Gender and the Automobile – An Analysis of Non-work Service Trips
Focusing on individual motorists in car-owning households in Germany, this analysis econometrically investigates the determinants of automobile travel for non-work service activities against the backdrop of two questions: 1) Does gender play a role in determining the probability of car use and the distance driven? 2) If so, how is this role mitigated or exacerbated by other socioeconomic attributes of the individual and the household in which they reside? Drawing on a panel of data collected between 1996 and 2003, we specify Heckman’s sample selection model to control for biases that could otherwise arise from the existence of unobservable variables that determine both the discrete and continuous choices pertaining to car use.The results indicate that although women,on average, undertake more non-work travel than men, they undertake less of such travel by car, implying a greater reliance on other modes. Moreover, employment status, age, the number of children, automobile availability, and the proximity to public transit are all found to have significantly different effects on the probability of non-work car travel between men and women, but – with the exception of automobile availability – not on the distance driven.Taken together, these results suggest that policies targeted at reducing automobile dependency and associated negative externalities such as congestion are unlikely to have uniform effects across the sexes, findings having implications for both policy evaluation as well as travel demand forecasting.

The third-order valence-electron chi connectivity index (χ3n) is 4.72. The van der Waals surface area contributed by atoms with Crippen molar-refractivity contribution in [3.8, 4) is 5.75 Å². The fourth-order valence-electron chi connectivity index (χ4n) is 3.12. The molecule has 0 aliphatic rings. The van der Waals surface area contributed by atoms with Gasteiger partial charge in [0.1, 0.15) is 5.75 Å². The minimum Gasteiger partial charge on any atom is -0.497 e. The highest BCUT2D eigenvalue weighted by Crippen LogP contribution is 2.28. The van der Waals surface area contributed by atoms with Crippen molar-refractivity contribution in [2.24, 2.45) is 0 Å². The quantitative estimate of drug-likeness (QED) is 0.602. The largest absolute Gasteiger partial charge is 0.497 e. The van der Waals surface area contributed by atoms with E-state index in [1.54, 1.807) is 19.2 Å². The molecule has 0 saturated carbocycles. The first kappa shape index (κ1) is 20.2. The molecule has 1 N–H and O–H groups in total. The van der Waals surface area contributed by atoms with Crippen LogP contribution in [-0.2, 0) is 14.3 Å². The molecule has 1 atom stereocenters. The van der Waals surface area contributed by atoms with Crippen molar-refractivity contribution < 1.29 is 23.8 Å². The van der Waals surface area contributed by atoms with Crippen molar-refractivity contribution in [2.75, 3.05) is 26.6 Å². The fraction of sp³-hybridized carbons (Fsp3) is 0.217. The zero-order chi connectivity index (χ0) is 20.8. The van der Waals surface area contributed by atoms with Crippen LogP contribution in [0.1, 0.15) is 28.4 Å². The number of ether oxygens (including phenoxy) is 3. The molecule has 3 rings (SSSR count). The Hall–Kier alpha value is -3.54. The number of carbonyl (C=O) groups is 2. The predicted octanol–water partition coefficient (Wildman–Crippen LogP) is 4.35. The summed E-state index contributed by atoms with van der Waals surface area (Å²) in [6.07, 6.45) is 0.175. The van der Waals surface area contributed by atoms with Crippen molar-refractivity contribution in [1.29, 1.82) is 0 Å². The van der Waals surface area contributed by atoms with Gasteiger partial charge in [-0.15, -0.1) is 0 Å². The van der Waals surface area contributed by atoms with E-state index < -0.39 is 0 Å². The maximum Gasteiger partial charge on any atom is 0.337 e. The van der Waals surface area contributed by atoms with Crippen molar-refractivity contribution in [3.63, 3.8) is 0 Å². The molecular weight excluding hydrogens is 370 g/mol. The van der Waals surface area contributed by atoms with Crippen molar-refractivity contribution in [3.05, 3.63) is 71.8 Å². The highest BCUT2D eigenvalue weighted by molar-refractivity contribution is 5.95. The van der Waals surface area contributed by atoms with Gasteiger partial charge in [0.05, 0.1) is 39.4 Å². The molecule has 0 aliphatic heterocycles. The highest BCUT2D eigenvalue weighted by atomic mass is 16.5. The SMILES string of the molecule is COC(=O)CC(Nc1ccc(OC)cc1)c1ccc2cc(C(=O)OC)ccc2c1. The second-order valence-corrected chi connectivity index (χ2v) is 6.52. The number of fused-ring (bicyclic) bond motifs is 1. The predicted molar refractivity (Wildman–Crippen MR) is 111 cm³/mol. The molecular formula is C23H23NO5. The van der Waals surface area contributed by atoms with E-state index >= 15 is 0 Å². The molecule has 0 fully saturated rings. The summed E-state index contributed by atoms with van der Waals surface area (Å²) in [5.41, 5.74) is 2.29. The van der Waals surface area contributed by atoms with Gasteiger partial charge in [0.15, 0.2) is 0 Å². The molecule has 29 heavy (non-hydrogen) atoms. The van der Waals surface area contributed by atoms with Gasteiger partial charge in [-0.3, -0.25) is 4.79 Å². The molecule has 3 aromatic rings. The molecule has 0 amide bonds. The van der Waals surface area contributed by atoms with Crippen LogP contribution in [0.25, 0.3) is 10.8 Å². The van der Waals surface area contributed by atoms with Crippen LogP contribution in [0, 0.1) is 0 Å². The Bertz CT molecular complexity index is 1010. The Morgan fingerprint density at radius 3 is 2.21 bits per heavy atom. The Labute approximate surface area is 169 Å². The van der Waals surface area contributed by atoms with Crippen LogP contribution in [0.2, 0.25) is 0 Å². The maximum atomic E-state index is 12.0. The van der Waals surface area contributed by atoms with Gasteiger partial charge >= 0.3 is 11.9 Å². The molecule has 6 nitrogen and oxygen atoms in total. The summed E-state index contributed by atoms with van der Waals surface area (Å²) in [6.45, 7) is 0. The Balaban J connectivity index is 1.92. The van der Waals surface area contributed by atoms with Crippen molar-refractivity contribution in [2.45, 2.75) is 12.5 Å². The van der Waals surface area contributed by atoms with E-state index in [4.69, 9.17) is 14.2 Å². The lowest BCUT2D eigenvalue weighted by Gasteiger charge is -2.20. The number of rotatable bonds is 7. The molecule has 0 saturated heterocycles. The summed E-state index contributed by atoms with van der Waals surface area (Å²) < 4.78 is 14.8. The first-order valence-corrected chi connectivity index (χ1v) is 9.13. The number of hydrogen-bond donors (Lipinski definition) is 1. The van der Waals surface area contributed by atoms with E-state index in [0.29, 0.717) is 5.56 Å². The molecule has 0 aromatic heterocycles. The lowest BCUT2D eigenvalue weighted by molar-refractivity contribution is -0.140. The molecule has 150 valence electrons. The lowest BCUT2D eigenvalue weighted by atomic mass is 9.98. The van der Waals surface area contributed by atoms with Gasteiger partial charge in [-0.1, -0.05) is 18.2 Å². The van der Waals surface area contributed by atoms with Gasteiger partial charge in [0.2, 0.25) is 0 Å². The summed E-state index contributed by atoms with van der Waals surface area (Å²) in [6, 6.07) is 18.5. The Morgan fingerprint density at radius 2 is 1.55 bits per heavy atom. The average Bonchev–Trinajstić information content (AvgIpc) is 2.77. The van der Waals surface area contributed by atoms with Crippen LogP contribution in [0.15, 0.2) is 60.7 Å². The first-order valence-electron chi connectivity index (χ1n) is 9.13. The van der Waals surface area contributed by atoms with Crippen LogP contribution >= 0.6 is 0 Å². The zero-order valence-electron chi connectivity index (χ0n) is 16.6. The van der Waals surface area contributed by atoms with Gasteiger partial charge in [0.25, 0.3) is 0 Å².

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- Heckman, James J, 1979.
"Sample Selection Bias as a Specification Error,"
Econometric Society, vol. 47(1), pages 153-61, January.
- Ai, Chunrong & Norton, Edward C., 2003. "Interaction terms in logit and probit models," Economics Letters, Elsevier, vol. 80(1), pages 123-129, July.
- Rodolfo Hoffmann & Ana Lucia Kassouf, 2005. "Deriving conditional and unconditional marginal effects in log earnings equations estimated by Heckman's procedure," Applied Economics, Taylor & Francis Journals, vol. 37(11), pages 1303-1311.
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